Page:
Vitamin E Study Rules Out Cancer Prevention, Suggests Heart Risk Link
This article was originally published in The Tan Sheet
Vitamin E manufacturers hoping for positive clinical news may have to wait for data from future trials, such as an NIH-sponsored prostate cancer prevention study, in the wake of another negative study published in the March 16 Journal of American Medical Association
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The National Institutes of Health suspends research on whether vitamin E and selenium supplements prevent prostate cancer after prostate cases increased among the subjects taking only vitamin E and cases of adult onset diabetes increased in those taking selenium. The National Cancer Institute says Oct. 27 that data from the Selenium and Vitamin E Cancer Prevention Trial showed "small but not statistically significant" increases in the two conditions. NCI adds that "neither of these findings proves an increased risk from the supplements and both may be due to chance." The Southwest Oncology Group coordinated SELECT at more than 400 sites (1"The Tan Sheet" March 21, 2005, p. 13). More than 35,000 men aged 50 and older were randomly assigned to take selenium and vitamin E; selenium and a placebo; vitamin E and a placebo; or two placebos. NCI will advise SELECT participants to stop taking the supplements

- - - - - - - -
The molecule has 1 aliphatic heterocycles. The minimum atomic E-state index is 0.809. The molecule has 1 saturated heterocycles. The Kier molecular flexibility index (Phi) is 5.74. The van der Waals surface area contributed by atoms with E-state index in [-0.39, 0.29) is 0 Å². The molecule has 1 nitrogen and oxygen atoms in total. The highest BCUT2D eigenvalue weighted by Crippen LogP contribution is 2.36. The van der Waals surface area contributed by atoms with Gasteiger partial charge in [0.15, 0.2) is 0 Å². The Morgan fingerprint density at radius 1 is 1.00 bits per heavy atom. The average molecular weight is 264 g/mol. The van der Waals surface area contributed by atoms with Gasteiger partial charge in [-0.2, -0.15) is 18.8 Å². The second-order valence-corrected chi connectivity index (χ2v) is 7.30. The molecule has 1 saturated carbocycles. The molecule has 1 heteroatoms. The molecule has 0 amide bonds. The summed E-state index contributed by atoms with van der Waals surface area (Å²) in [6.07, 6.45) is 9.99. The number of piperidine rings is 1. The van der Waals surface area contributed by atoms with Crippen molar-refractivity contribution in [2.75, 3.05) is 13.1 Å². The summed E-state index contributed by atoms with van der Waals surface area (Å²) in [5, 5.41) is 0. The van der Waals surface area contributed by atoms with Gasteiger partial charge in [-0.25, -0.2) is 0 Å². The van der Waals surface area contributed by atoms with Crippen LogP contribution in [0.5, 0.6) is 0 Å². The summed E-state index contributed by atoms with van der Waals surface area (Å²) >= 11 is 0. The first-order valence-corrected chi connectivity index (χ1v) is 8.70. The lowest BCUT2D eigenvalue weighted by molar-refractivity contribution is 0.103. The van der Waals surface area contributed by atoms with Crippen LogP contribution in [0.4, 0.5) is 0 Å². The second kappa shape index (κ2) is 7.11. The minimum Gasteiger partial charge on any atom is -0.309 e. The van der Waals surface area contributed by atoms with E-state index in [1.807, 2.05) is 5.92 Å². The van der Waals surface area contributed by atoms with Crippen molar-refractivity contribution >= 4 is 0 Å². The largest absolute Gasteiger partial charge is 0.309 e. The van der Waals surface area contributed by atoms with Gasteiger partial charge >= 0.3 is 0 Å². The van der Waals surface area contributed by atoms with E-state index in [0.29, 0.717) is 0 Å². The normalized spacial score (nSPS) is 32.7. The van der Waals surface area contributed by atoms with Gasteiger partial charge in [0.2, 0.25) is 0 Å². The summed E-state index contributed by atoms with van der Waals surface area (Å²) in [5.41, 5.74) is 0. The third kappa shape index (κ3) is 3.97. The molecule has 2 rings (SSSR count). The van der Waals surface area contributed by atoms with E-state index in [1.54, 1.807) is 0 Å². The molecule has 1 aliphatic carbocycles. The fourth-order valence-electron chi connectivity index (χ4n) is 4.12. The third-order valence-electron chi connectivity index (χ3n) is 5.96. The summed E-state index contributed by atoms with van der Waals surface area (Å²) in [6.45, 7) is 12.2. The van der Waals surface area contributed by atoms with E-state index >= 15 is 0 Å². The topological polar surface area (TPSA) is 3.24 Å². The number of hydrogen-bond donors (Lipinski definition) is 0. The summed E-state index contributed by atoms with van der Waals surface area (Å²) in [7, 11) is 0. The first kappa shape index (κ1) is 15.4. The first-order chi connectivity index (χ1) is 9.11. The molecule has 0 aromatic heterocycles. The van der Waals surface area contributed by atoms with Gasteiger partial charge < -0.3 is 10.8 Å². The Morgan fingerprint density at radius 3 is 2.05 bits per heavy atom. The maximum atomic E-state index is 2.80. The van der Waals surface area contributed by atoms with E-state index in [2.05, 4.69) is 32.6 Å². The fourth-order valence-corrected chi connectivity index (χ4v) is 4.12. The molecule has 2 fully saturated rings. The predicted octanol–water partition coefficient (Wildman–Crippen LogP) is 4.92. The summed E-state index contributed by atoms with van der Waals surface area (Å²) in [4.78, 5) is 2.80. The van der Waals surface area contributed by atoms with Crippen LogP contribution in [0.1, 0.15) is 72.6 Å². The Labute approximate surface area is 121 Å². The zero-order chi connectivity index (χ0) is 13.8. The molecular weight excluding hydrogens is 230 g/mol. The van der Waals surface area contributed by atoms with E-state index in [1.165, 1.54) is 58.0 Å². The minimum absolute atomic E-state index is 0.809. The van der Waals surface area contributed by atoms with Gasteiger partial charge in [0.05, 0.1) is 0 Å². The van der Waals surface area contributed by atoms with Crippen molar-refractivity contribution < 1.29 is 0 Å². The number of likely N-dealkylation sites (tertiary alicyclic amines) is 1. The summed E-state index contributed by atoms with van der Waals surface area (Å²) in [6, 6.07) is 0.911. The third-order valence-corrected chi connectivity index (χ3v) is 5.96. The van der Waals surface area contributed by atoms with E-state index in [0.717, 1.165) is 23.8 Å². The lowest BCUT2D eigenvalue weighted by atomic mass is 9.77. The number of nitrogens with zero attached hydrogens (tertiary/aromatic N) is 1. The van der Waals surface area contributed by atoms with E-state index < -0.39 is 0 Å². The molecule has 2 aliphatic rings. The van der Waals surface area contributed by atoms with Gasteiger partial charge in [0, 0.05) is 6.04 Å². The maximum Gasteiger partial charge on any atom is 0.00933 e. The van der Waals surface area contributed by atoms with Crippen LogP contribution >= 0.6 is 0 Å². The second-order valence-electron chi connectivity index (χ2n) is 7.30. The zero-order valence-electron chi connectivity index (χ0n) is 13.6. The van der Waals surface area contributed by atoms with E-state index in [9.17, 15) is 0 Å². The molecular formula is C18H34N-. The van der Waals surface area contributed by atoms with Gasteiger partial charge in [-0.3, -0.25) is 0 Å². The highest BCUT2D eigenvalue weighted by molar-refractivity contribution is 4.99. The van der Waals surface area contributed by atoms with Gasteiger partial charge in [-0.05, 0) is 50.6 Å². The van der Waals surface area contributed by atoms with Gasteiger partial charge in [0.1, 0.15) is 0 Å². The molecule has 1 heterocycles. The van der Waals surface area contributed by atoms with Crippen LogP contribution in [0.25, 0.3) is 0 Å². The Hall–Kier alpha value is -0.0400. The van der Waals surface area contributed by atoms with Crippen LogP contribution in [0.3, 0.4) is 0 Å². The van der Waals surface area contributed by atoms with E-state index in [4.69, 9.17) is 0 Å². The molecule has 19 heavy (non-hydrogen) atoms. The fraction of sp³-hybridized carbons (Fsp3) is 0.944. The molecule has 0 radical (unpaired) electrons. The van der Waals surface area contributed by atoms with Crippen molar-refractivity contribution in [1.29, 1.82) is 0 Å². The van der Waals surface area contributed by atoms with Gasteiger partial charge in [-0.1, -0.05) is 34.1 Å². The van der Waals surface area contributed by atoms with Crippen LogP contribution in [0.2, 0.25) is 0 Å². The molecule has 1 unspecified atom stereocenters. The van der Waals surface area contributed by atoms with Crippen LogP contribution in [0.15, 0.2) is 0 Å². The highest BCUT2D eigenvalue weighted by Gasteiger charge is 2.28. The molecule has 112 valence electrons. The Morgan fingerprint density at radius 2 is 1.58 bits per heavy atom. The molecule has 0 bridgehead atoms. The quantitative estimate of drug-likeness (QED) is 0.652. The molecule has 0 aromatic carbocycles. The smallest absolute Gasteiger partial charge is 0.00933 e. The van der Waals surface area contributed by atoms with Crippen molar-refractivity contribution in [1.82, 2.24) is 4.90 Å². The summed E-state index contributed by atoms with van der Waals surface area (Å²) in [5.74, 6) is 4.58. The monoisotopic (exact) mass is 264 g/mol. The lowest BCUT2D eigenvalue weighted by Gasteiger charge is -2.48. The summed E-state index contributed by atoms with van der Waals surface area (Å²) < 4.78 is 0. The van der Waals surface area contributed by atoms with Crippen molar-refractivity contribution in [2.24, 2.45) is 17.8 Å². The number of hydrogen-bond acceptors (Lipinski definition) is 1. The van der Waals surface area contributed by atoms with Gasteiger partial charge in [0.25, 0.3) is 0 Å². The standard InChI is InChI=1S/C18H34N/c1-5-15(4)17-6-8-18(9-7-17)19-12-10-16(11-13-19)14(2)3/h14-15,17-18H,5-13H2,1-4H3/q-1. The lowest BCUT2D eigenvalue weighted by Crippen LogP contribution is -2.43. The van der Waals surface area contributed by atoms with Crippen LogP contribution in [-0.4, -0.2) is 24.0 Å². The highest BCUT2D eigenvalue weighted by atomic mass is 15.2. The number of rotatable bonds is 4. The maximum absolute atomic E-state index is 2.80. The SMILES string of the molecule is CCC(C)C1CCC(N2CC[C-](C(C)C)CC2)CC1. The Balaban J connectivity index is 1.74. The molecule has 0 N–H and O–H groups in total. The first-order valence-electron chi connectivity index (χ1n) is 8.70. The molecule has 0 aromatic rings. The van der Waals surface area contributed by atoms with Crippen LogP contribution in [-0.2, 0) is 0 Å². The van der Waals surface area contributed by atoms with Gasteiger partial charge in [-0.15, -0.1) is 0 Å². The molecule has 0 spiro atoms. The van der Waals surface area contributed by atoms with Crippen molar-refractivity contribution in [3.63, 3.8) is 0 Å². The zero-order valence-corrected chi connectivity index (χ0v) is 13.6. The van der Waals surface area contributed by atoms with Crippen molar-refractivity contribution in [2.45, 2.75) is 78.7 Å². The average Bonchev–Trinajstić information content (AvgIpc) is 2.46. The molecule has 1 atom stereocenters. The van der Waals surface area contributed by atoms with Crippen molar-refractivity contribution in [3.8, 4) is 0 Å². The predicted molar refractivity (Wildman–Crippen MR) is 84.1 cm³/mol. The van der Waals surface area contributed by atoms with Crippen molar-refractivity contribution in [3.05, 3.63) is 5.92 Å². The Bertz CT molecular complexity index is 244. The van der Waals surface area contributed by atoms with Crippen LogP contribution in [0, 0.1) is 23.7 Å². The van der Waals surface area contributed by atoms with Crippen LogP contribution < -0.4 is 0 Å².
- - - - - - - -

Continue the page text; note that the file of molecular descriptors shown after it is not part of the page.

The Council for Responsible Nutrition is funding continuing education programs on dietary supplement regulation and research issues so retail pharmacists can provide consumers with accurate information
Negative results from a vitamin E study showing high doses of the supplement may lead to a greater risk of all-cause mortality increase industry anticipation of findings from ongoing prospective antioxidant trials